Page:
The rising sun on July 2nd, 1863 saw Law's Alabama brigade trekking eastward along the Chambersburg Pike toward Gettysburg. The men had cooked rations and set out at 3 a.m. from New Guilford, some 25 miles from the scene of action. Lee had tasked the Alabamians with covering the army's rear. The men of the 4th marched at a rapid and fatiguing pace as the day grew hotter, and tramped through South Mountain at Cashtown Pass. The troops began to arrive on the first day's field of battle sometime in the early afternoon, having covered 25 miles in about 11 hours. Their ordeal had just begun.
As the Alabamians rejoined their comrades in the Army of Northern Virginia's 1st Corps, they set out on a second mission - to find and drive in the enemy's southern flank. After a slow and confusing march, by about 4 p.m. the assault column had managed to reach positions along Warfield Ridge and Snyder Ridge, opposite the flank of the Army of the Potomac. Hood's Division - the southernmost unit in the attack force - formed in two lines. Law's Alabamians - about 2,000 strong - formed the right half of the front line, while the famed Texas brigade completed Hood's alignment. Two brigades of Georgians waited several hundred yards to the rear as support. As his brigade swung into line General Law rushed forward skirmishers into the fields in ahead.
To the left front of the 4th stood two other eminences. First stood the crest of Houck's Ridge: a small knob crowned with four rifled artillery pieces from the 4th New York Independent Battery. Beyond that, in the distance Robbins could have easily seen Little Round Top, with its western face recently cleared of timber. Lieutenant Colonel L. H. Scruggs, commanding the 4th on this day, described the assault in his report a month later:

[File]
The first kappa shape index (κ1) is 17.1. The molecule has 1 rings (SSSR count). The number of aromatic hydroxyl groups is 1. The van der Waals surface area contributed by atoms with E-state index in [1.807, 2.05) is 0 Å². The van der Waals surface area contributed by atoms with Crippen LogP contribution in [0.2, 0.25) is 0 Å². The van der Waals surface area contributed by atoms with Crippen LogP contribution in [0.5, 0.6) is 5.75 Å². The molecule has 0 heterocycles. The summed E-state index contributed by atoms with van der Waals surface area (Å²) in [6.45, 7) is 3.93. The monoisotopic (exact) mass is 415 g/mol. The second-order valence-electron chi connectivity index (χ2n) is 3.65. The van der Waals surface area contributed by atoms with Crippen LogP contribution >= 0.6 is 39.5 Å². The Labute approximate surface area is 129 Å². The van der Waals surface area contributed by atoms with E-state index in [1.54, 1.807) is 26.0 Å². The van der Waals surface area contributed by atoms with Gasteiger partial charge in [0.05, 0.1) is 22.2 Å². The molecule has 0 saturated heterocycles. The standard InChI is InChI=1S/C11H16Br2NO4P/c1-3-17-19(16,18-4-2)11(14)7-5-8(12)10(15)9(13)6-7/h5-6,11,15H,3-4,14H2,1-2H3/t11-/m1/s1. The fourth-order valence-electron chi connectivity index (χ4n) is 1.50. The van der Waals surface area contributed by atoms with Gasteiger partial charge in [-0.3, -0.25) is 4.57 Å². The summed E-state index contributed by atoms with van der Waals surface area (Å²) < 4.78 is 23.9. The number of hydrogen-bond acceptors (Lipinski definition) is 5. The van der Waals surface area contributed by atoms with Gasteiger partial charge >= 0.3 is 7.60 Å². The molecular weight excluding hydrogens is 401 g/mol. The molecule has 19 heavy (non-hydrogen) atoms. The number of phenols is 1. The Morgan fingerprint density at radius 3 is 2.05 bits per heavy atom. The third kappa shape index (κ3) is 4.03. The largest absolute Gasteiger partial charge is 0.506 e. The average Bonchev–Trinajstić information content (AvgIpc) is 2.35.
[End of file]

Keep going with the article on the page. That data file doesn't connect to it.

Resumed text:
After driving in the federal skirmish line, the 4th Alabama reached cover along the northwest slope of Big Round Top and paused to reform their lines. They had rounded the flank of the federal 3rd Corps at Devil's Den, but in front of them new enemy forces had arrived and taken positions along a shelf on the southwestern slope of Little Round Top. The Alabamians aligned themselves with the 4th and 5th Texas to their left, and the three regiments advanced against the federal soldiers on the shelf - the 83rd Pennsylvania, 44th New York, and 16th Michigan of Strong Vincent's brigade. The steep terrain proved difficult to ascend, and large boulders strewn about the hill provided some cover for the assaulting Confederates, but also broke up their formations as they moved forward. After several attempts to drive Vincent's men off the shelf, the Alabamians had to admit defeat. They could not carry the center of the federal line, and the troops to their right and left had similar success. Scruggs reported:
Little did Captain Robbins know as the Army of Northern Virginia pulled out of Gettysburg during the night of July 4th, that the battlefield he left behind would figure so prominently in his future plans. But that story is for another day.